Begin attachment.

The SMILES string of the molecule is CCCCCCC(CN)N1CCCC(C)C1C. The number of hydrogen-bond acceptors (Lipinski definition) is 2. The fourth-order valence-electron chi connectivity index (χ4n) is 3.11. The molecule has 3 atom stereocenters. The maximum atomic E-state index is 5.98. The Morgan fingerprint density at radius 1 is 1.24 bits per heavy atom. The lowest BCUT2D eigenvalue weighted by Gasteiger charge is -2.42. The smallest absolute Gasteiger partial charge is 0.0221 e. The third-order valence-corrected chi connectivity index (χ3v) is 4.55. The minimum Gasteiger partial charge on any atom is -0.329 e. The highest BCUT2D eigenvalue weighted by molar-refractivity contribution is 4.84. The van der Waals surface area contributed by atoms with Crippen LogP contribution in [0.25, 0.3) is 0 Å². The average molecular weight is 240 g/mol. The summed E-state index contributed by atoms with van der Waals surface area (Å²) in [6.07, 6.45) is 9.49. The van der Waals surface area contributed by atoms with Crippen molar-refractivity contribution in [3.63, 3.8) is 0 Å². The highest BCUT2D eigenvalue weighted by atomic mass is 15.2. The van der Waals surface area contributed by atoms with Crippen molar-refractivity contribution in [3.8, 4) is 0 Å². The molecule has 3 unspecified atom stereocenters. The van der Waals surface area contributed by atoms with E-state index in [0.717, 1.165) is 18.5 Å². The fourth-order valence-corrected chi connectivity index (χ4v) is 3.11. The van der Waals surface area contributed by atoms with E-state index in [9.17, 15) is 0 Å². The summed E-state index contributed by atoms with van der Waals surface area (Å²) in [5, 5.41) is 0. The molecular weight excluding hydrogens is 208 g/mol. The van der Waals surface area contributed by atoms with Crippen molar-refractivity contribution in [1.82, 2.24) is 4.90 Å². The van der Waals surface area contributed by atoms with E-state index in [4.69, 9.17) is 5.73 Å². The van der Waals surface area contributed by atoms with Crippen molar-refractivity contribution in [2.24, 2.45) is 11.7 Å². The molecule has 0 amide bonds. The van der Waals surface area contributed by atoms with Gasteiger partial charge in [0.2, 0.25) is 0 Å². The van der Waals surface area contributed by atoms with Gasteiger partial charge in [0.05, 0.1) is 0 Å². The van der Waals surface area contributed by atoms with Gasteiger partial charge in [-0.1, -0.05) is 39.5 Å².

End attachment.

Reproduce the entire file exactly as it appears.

The SMILES string of the molecule is CCCCCCC(CN)N1CCCC(C)C1C. The number of hydrogen-bond acceptors (Lipinski definition) is 2. The fourth-order valence-electron chi connectivity index (χ4n) is 3.11. The molecule has 3 atom stereocenters. The maximum atomic E-state index is 5.98. The Morgan fingerprint density at radius 1 is 1.24 bits per heavy atom. The lowest BCUT2D eigenvalue weighted by Gasteiger charge is -2.42. The smallest absolute Gasteiger partial charge is 0.0221 e. The third-order valence-corrected chi connectivity index (χ3v) is 4.55. The minimum Gasteiger partial charge on any atom is -0.329 e. The highest BCUT2D eigenvalue weighted by molar-refractivity contribution is 4.84. The van der Waals surface area contributed by atoms with Crippen LogP contribution in [0.25, 0.3) is 0 Å². The average molecular weight is 240 g/mol. The summed E-state index contributed by atoms with van der Waals surface area (Å²) in [6.07, 6.45) is 9.49. The van der Waals surface area contributed by atoms with Crippen molar-refractivity contribution in [3.63, 3.8) is 0 Å². The highest BCUT2D eigenvalue weighted by atomic mass is 15.2. The van der Waals surface area contributed by atoms with Crippen molar-refractivity contribution in [3.8, 4) is 0 Å². The molecule has 3 unspecified atom stereocenters. The van der Waals surface area contributed by atoms with E-state index in [0.717, 1.165) is 18.5 Å². The fourth-order valence-corrected chi connectivity index (χ4v) is 3.11. The van der Waals surface area contributed by atoms with E-state index in [9.17, 15) is 0 Å². The summed E-state index contributed by atoms with van der Waals surface area (Å²) in [5, 5.41) is 0. The molecular weight excluding hydrogens is 208 g/mol. The van der Waals surface area contributed by atoms with Crippen molar-refractivity contribution in [1.82, 2.24) is 4.90 Å². The van der Waals surface area contributed by atoms with E-state index in [4.69, 9.17) is 5.73 Å². The van der Waals surface area contributed by atoms with Crippen molar-refractivity contribution in [2.24, 2.45) is 11.7 Å². The molecule has 0 amide bonds. The van der Waals surface area contributed by atoms with Gasteiger partial charge in [0.2, 0.25) is 0 Å². The van der Waals surface area contributed by atoms with Gasteiger partial charge in [0.05, 0.1) is 0 Å². The van der Waals surface area contributed by atoms with Gasteiger partial charge in [-0.1, -0.05) is 39.5 Å².